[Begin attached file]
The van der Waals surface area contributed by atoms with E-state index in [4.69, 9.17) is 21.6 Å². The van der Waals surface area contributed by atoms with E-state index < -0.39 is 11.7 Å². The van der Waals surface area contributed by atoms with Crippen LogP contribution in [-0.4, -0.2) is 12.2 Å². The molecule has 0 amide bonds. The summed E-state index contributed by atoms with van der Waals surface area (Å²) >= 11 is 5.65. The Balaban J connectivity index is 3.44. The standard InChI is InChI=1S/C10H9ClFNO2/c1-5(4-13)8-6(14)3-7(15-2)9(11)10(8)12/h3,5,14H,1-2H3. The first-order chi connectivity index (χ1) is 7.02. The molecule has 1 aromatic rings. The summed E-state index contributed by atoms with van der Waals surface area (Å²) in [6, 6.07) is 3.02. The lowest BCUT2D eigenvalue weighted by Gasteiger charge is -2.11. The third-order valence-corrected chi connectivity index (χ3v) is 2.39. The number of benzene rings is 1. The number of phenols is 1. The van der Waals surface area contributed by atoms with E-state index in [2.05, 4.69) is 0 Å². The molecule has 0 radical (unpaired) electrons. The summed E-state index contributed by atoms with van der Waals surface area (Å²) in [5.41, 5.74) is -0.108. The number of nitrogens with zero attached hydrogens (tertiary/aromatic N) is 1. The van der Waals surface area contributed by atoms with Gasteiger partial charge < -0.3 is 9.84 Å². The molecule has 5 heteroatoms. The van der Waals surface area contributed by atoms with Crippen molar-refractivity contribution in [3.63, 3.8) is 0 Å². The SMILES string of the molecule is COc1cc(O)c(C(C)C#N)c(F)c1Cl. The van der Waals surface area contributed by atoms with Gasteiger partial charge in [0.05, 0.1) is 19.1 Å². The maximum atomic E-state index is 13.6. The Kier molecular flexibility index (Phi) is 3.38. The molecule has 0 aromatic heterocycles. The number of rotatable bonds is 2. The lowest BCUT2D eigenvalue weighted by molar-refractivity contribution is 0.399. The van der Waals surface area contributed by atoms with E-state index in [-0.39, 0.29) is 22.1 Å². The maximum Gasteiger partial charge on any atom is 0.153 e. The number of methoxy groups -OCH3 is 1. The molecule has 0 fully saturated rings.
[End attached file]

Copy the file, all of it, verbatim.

The van der Waals surface area contributed by atoms with E-state index in [4.69, 9.17) is 21.6 Å². The van der Waals surface area contributed by atoms with E-state index < -0.39 is 11.7 Å². The van der Waals surface area contributed by atoms with Crippen LogP contribution in [-0.4, -0.2) is 12.2 Å². The molecule has 0 amide bonds. The summed E-state index contributed by atoms with van der Waals surface area (Å²) >= 11 is 5.65. The Balaban J connectivity index is 3.44. The standard InChI is InChI=1S/C10H9ClFNO2/c1-5(4-13)8-6(14)3-7(15-2)9(11)10(8)12/h3,5,14H,1-2H3. The first-order chi connectivity index (χ1) is 7.02. The molecule has 1 aromatic rings. The summed E-state index contributed by atoms with van der Waals surface area (Å²) in [6, 6.07) is 3.02. The lowest BCUT2D eigenvalue weighted by Gasteiger charge is -2.11. The third-order valence-corrected chi connectivity index (χ3v) is 2.39. The number of benzene rings is 1. The number of phenols is 1. The van der Waals surface area contributed by atoms with E-state index in [2.05, 4.69) is 0 Å². The molecule has 0 radical (unpaired) electrons. The summed E-state index contributed by atoms with van der Waals surface area (Å²) in [5.41, 5.74) is -0.108. The number of nitrogens with zero attached hydrogens (tertiary/aromatic N) is 1. The van der Waals surface area contributed by atoms with Gasteiger partial charge < -0.3 is 9.84 Å². The molecule has 5 heteroatoms. The van der Waals surface area contributed by atoms with Crippen molar-refractivity contribution in [3.63, 3.8) is 0 Å². The SMILES string of the molecule is COc1cc(O)c(C(C)C#N)c(F)c1Cl. The van der Waals surface area contributed by atoms with Gasteiger partial charge in [0.05, 0.1) is 19.1 Å². The maximum atomic E-state index is 13.6. The Kier molecular flexibility index (Phi) is 3.38. The molecule has 0 aromatic heterocycles. The number of rotatable bonds is 2. The lowest BCUT2D eigenvalue weighted by molar-refractivity contribution is 0.399. The van der Waals surface area contributed by atoms with E-state index in [-0.39, 0.29) is 22.1 Å². The maximum Gasteiger partial charge on any atom is 0.153 e. The number of methoxy groups -OCH3 is 1. The molecule has 0 fully saturated rings.